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Operation Chowhound: The Most Risky, Most…
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Operation Chowhound: The Most Risky, Most Glorious US Bomber Mission of…

by Stephen Dando-Collins

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I received a copy from First Reads in return for an honest review.

Actual Rating: 3.5 Stars

"In the end, Chowhound was about hope."

A great read for any WWII history buffs. Operation Chowhound looks at so much more than just this one operation. Dando-Collins examines the lives and actions of all the players involved and also shows the stark reality of how bad Holland's food crisis was during WWII. The back story, along with the tediousness of war, really paints a picture of how desolate Holland was and how cumbersome military planning can be. ( )
  Kristymk18 | Nov 12, 2015 |
This review was written for LibraryThing Early Reviewers.
A tale of a massive food airdrop in the final days of World War II that is particularly not well-known to anyone. The book itself is interesting to read, and is a fairly quick read. It was also interesting to see all of the negotiations that were involved between various parties (including a comedic turn by Ken Cottam that seemed a bit fit for Catch-22).

However, the book seems to suffer a bit from including filler stories and random cameos of people like Audrey Hepburn and Ian Fleming. It feels to me like they were included to attract people without adding much to the story.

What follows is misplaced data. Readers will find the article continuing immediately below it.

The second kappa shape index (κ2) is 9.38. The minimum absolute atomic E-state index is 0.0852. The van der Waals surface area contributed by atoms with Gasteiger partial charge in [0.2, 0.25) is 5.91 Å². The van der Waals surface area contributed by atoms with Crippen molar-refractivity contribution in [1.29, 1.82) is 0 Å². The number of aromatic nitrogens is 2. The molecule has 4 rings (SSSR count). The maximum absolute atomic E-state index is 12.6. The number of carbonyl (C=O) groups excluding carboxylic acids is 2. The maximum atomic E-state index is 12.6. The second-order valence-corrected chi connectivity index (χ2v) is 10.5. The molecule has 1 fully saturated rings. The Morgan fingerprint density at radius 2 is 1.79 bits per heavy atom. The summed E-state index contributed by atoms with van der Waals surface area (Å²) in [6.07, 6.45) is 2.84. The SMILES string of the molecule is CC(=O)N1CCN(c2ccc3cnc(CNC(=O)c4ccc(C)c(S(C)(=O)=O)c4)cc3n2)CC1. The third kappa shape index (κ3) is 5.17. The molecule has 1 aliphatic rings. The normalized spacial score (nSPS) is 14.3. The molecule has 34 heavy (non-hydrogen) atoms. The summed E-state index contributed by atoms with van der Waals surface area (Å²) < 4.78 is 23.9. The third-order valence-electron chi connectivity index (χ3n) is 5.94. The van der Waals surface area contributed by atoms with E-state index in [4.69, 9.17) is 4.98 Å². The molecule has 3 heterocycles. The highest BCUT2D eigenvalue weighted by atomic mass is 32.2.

All in all, though, still worth a read if you're interested in history. ( )
  ryan.adams | Apr 13, 2015 |
This review was written for LibraryThing Early Reviewers.
A thoroughly interesting look at the eponymous Operation Chowhound, the Allied mission to drop supplies to the starving Dutch in the waning days of the Second World War. I was very glad to read it, because though I know a fair amount about air bombing missions (my grandfather was a navigator on a B-17), and though a family friend was in the Dutch Resistance, I knew next to nothing about this operation. Mr. Dando-Collins traces the complex diplomacy that set the operation in motion, which I found fascinating; readers less interested in detail will be drawn in by the book's cameos (including Audrey Hepburn and Ian Fleming). A mid-length, fast read, and very much worth the time. ( )
  Oh_Carolyn | Mar 29, 2015 |
This review was written for LibraryThing Early Reviewers.
A most-interesting and highly readable book about Operations Manna and Chowhound. In the last nine days of the war in Europe, the British and Americans dropped thousands of tons of food from the air to starving Dutch civilians behind German lines. An agreement was reached that the Germans would not fire on the Allied bombers if they stayed within certainly clearly defined parameters. All the air crews knew that a thousand things could go wrong and bring on firing at planes in very vulnerable low altitude positions. But it worked. Hundreds of Dutch elderly and children were dying of malnutrition every day, and this airlift brought them food days before they could have had it otherwise. The airmen involved considered it their most glorious service and the Dutch have not forgotten. General Eisenhower, General Bedell Smith, Prince Bernhard, Nazi civilian governor Seyss-Inquart and others all had their roles to play, although Seyss-Inquart was executed as a war criminal afterward, anyway.
The book can seem a bit padded at times, but World War II buffs should love it. ( )
  Illiniguy71 | Mar 24, 2015 |
This review was written for LibraryThing Early Reviewers.